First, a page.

As part of its enforcement activities, the Food and Drug Administration sends warning letters to entities under its jurisdiction. Some letters are not posted for public view until weeks or months after they are sent. Business owners have 15 days to respond to FDA warning letters. Warning letters often are not issued until a company has been given months to years to correct problems. The FDA frequently redacts parts of warning letters posted for public view.

Kareem Mart Inc.
Garden City, MI

An import company in Michigan is on notice from the FDA for not having FSVPs for a number of imported products, including Hummus with Tahina (Tahini). This inspection and warning letter comes a few months after Kareem Mart Inc. issued a recall of its Kareem Chef brand “Halva” because of potential Salmonella contamination.

In a May 11 warning letter, the FDA described a Nov. 18, 2020, Dec. 21, 2020, and Jan 20-21, 2021, Foreign Supplier Verification Program (FSVP) inspection of FSVP records Kareem Mart Inc. submitted electronically to the FDA. 

The FDA’s inspection revealed that the firm was not in compliance with FSVP regulations and resulted in the issuance of an FDA Form 483a.

The firm’s significant violations of the FSVP regulation are as follows:

  1. As a very small importer, for each food the firm imports, they must obtain written assurance, before importing the food and at least every two years thereafter, that their foreign supplier is producing the food in compliance with processes and procedures that provide at least the same level of public health protection as those required if either is applicable, and the implementing regulations, and is producing the food in compliance with sections 402 and 403(w) (if applicable) of the FD&C Act. During the FDA inspection, the firm told FDA investigators they did not have any FSVP documents, including written assurances, for a number of the food products they import, including their Hummus with Tahina (Tahini) and other products imported from (redacted). They told the FDA that they had letters of assurance from their (redacted) located in the (redacted) located in (redacted). However, to the extent they intend to rely on these written assurances, neither of these foreign suppliers included information indicating that the food products they are importing are covered by their written assurances. Further, although the written assurances state that the supplier uses processes and procedures to comply with “the preventive control’s requirements in the PC Human Food Rule” and with “current good manufacturing practice,” they do not include assurances that the supplier is producing the food in compliance with sections 402 and 403(w) (if applicable) of the FD&C Act.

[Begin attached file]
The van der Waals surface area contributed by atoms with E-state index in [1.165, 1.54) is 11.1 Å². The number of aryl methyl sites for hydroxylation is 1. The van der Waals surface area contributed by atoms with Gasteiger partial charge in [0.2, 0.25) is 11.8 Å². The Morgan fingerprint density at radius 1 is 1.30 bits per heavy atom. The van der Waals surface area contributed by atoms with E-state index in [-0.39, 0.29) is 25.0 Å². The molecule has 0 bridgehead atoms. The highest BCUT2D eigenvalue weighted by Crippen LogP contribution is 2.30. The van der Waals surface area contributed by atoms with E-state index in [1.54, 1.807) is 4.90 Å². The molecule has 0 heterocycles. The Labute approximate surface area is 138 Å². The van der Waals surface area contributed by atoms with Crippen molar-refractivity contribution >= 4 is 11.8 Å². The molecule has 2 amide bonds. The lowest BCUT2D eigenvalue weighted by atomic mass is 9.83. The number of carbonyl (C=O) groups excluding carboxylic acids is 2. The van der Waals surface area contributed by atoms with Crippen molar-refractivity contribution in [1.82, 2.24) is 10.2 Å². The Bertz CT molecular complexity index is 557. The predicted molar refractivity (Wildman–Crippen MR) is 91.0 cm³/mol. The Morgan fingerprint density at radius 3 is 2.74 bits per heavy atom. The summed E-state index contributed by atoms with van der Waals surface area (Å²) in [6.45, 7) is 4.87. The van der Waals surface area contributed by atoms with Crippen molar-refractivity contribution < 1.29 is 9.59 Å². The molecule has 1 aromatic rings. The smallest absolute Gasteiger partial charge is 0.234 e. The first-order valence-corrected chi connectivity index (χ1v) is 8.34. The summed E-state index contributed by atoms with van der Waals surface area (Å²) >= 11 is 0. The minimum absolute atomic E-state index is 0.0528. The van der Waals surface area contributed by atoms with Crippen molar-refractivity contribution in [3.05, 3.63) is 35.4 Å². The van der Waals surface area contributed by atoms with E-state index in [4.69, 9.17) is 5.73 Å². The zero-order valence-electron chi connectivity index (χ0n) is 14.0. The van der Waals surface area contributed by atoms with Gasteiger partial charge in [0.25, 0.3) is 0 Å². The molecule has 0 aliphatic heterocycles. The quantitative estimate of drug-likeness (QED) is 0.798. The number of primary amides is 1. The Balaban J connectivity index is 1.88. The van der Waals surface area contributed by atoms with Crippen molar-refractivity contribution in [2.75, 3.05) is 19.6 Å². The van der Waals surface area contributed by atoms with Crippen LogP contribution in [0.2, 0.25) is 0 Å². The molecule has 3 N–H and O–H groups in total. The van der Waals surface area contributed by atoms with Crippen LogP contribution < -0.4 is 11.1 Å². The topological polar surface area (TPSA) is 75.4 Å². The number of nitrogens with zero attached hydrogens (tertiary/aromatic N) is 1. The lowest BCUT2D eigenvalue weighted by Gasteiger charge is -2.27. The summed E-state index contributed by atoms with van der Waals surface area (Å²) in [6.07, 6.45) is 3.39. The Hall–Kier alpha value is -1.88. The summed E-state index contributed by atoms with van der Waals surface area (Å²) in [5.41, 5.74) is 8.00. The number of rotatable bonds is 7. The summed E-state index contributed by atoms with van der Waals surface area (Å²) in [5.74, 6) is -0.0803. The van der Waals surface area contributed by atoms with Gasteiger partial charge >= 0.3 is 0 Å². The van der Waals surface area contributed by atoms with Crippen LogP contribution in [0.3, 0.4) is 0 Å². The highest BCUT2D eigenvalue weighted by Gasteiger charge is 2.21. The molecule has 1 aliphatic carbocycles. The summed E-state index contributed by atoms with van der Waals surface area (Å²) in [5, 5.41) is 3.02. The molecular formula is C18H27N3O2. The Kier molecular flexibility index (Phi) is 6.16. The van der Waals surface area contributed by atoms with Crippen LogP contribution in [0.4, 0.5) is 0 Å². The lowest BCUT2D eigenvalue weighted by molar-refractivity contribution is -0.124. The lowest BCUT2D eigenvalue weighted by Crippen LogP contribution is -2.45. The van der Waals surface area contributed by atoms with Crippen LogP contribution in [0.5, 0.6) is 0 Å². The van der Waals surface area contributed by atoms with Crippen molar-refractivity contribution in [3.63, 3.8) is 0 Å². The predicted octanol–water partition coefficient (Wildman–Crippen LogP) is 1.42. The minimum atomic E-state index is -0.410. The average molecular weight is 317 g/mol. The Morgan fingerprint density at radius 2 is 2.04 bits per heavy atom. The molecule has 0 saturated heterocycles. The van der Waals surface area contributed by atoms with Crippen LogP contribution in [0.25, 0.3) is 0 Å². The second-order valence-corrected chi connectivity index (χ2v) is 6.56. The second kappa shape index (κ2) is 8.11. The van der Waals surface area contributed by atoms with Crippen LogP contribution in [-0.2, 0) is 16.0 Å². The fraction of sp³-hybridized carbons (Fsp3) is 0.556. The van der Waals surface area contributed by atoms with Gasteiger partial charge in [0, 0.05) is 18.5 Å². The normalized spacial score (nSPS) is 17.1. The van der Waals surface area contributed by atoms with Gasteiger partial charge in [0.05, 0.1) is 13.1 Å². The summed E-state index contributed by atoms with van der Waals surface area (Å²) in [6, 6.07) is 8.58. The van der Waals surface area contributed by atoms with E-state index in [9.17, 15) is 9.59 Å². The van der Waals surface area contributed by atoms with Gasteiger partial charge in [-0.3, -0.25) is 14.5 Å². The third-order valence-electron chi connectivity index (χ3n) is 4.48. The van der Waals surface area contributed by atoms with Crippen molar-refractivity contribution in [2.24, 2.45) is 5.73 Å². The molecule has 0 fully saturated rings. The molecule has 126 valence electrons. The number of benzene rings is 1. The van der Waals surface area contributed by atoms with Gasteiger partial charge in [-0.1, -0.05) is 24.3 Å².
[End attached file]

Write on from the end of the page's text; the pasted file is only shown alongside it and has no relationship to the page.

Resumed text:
2. The firm must promptly take appropriate corrective actions if they determine that a foreign supplier of food they import does not produce the food consistent with the assurance provided. The appropriate corrective actions will depend on the circumstances but could include discontinuing use of the foreign supplier until the cause or causes of circumstances have been adequately addressed. The firm must document any corrective actions they take. During FDA inspection, the firm told FDA investigator that they discontinued importing any products containing sesame seeds from Kareem Mart Inc., Syria after receiving the Notice of Action from FDA dated November 6, 2020, indicating that (redacted) products from their (redacted) were found to be adulterated and subject to refusal per 402(a)(1) and 801(a)(3) of the FD&C Act respectively after they tested positive for Salmonella (also see Import Alerts 99-19 and 99-43). The firm also stated they believed that the Salmonella was from the sesame seed ingredient in the products. Although they responded verbally to the investigator, the firm did not document corrective actions taken in response to their determination that the foreign supplier did not produce the food consistent with the assurance provided.

The full warning letter can be viewed here.

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